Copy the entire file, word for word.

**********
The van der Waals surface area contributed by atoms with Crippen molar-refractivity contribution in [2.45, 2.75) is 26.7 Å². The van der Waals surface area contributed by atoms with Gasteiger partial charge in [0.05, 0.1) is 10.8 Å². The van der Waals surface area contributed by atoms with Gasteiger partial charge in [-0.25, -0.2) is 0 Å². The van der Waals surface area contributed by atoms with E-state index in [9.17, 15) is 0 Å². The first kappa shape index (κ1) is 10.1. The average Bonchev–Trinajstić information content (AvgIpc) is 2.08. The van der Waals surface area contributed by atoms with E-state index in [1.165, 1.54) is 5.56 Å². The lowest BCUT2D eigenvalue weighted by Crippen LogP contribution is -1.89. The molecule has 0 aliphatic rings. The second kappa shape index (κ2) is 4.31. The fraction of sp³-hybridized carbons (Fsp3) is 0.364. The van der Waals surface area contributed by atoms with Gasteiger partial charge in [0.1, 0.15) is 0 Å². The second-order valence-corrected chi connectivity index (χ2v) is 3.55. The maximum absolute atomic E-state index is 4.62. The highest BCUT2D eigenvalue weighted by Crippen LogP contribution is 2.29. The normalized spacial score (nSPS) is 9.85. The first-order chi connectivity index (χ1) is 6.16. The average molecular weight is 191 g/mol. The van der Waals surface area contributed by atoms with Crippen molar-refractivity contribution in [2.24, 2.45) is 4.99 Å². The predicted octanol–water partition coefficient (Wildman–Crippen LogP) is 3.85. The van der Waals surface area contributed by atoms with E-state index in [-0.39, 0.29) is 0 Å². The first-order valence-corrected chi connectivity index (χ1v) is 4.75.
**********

The van der Waals surface area contributed by atoms with Crippen molar-refractivity contribution in [2.45, 2.75) is 26.7 Å². The van der Waals surface area contributed by atoms with Gasteiger partial charge in [0.05, 0.1) is 10.8 Å². The van der Waals surface area contributed by atoms with Gasteiger partial charge in [-0.25, -0.2) is 0 Å². The van der Waals surface area contributed by atoms with E-state index in [9.17, 15) is 0 Å². The first kappa shape index (κ1) is 10.1. The average Bonchev–Trinajstić information content (AvgIpc) is 2.08. The van der Waals surface area contributed by atoms with E-state index in [1.165, 1.54) is 5.56 Å². The lowest BCUT2D eigenvalue weighted by Crippen LogP contribution is -1.89. The molecule has 0 aliphatic rings. The second kappa shape index (κ2) is 4.31. The fraction of sp³-hybridized carbons (Fsp3) is 0.364. The van der Waals surface area contributed by atoms with Gasteiger partial charge in [0.1, 0.15) is 0 Å². The second-order valence-corrected chi connectivity index (χ2v) is 3.55. The maximum absolute atomic E-state index is 4.62. The highest BCUT2D eigenvalue weighted by Crippen LogP contribution is 2.29. The normalized spacial score (nSPS) is 9.85. The first-order chi connectivity index (χ1) is 6.16. The average molecular weight is 191 g/mol. The van der Waals surface area contributed by atoms with Crippen molar-refractivity contribution in [2.24, 2.45) is 4.99 Å². The predicted octanol–water partition coefficient (Wildman–Crippen LogP) is 3.85. The van der Waals surface area contributed by atoms with E-state index in [-0.39, 0.29) is 0 Å². The first-order valence-corrected chi connectivity index (χ1v) is 4.75.